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Two-year-old mail makes way to Kingsport residents

KEVIN CASTLE • Mar 15, 2007 at 12:36 PM

KINGSPORT - Postal customers along a rural route in Kingsport have received a letter of apology from the U.S. Postal Service for their mail being "excessively" late - in some cases, two years late.

A source told the Times-News Wednesday that the mail customers in the Cooks Valley, Cooks Crossing and portions of the Sunnyside community began to receive packets of undelivered mail that have been a part of a federal investigation.

The letter of apology that customers along Rural Route 22 received Tuesday originated from the USPS office location on North Eastman Road and acknowledged that mail had been recovered for their particular service area but did not specify when or where it was found.

"As a result, you may receive mail that has been excessively delayed," the letter continued, adding that the Postal Service shared the concern of mail being delivered in a timely manner.

Beth Barnett, a public relations official for the USPS Nashville office, announced last week that the thousands of pieces of mail and packages found in two rental storage facilities in Kingsport earlier this month were in temporary custody of federal postal inspectors.

Barnett said the mail would not be released to customers until the investigation was completed.

Barnett could not be reached for comment on Wednesday.

One source told the Times-News that when she went to her mailbox at her Cooks Valley home on Tuesday, the mail volume was unusually large.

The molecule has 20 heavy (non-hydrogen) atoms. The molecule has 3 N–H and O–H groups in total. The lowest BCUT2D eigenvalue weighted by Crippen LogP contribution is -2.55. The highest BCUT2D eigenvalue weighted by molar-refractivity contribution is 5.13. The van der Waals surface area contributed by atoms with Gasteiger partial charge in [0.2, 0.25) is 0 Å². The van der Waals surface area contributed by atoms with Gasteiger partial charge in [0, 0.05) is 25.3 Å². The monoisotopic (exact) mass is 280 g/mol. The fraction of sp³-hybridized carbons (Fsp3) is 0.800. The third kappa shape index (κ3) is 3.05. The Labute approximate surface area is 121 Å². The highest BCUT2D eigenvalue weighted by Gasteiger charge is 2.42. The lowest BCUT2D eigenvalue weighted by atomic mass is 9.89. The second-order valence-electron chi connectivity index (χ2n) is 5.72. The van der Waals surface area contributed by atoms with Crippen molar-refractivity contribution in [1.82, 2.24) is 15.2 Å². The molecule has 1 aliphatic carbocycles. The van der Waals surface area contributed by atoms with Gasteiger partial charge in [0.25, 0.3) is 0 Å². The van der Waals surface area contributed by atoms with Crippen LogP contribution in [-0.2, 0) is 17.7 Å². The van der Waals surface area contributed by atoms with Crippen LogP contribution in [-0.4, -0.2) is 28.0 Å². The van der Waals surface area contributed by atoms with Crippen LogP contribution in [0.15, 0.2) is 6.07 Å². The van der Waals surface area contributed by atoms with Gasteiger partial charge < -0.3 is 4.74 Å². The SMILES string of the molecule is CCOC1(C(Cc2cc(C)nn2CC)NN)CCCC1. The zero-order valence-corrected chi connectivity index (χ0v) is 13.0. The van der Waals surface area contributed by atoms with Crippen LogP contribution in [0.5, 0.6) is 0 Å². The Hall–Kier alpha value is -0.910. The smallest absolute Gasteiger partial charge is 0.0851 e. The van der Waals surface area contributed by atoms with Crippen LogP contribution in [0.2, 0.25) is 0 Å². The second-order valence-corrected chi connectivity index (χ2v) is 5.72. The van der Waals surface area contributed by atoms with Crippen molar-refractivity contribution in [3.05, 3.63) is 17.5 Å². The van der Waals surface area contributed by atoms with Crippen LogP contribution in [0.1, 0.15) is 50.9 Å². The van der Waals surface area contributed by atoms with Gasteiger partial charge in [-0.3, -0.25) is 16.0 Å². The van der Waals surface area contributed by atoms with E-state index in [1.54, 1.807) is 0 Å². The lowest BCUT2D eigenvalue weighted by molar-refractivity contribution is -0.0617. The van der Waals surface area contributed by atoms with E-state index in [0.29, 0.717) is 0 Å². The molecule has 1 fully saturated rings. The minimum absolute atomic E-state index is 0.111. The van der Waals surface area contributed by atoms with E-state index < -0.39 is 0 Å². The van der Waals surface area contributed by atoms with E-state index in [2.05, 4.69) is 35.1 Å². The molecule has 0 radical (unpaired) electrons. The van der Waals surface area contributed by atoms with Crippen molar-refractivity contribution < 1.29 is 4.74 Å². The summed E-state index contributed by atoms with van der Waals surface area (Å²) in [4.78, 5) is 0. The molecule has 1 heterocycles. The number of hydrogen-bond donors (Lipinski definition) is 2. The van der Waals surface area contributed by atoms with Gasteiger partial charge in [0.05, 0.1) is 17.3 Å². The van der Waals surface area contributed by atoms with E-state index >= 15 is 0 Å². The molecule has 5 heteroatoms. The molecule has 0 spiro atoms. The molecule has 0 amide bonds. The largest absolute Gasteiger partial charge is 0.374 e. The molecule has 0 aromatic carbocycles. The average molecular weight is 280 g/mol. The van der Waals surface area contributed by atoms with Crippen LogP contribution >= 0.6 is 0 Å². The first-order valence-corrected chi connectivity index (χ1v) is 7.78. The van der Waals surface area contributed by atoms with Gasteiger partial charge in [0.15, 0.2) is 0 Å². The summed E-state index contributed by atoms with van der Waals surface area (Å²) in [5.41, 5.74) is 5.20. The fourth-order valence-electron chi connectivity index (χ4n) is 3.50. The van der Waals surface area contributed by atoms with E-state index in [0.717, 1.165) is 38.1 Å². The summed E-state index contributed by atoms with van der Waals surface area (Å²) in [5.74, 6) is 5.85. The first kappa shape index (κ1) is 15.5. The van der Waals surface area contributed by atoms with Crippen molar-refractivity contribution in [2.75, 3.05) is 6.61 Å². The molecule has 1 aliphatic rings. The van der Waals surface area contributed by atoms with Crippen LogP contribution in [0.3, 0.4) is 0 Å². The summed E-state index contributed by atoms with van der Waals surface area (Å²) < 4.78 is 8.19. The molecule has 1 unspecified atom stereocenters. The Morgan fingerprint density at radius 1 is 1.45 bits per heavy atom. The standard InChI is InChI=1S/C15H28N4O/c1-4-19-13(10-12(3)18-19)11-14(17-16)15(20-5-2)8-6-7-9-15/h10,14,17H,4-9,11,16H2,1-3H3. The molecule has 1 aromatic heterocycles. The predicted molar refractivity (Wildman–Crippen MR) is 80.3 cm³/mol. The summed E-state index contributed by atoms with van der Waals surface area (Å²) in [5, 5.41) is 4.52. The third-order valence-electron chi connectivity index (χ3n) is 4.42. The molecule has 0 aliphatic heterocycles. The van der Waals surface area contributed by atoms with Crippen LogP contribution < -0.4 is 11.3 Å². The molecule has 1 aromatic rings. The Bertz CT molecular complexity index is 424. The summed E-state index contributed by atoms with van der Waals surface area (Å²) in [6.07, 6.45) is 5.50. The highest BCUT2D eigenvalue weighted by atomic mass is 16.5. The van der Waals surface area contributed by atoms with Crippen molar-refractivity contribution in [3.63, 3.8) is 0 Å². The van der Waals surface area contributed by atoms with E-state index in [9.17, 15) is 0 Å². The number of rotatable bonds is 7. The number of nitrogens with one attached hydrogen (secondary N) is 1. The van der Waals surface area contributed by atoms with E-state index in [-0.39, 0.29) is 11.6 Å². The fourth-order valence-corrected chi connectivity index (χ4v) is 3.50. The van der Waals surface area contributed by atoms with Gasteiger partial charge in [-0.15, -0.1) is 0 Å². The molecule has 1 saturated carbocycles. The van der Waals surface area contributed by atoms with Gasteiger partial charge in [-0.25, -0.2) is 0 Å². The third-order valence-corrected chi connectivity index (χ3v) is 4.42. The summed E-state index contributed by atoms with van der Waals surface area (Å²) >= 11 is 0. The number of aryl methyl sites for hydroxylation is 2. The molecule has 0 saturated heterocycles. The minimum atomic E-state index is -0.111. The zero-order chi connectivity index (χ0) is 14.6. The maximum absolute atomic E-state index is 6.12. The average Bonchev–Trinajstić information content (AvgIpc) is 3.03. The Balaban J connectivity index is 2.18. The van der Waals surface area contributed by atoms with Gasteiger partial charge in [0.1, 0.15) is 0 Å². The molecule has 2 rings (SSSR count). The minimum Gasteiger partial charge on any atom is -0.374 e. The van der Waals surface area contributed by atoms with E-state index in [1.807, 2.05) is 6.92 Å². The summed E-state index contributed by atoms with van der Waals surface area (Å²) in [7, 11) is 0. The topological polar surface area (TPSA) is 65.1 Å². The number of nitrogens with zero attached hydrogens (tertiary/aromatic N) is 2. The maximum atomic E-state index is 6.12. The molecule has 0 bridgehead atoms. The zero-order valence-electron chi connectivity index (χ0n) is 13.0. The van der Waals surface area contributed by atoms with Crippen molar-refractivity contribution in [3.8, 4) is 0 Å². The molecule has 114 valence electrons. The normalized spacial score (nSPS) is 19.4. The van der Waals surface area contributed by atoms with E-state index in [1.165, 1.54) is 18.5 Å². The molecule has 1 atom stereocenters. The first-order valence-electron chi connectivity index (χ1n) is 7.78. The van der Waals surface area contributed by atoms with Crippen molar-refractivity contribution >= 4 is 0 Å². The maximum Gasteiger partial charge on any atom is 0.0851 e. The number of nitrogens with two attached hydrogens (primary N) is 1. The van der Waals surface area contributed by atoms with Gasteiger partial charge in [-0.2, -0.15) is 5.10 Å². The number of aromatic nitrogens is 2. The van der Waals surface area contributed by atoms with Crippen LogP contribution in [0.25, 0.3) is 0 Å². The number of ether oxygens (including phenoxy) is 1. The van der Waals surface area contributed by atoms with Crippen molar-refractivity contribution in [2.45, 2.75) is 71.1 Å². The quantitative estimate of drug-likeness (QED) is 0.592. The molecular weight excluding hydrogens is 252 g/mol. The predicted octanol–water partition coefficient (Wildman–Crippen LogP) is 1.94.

"I'd say I had a stack of mail about two inches thick, along with the letter explaining why it was late. Some of those letters had postmarks of 2005 on them," the woman said.

Another mail customer from Cooks Valley who contacted the Times-News on Wednesday said she also received a collection of mail dating back to 2005 consisting of mainly utility bills.

"This caused me to receive late notices, and I had to pay late fees because of it," said the resident, who asked that her name be withheld.

"When it started, I contacted the post office (on Eastman Road) three different times, and they did nothing to help me. They just told me that ‘it was delayed' or ‘we're working on getting it corrected' and nothing happened. They brushed me off.

"I've lost a tremendous amount of faith, a lot of faith in the post office. The mail is fine now, but (the USPS) needs to go ahead and tell people who did this and how this happened."

The resident also stated that when she must mail any type of payment, it is done directly at the post office, and she will no longer leave letters in her mailbox in front of her house.

"I don't think you can trust it anymore," she said.

Those with questions regarding the delayed mail were asked to call the Eastman Road post office at 230-6306.

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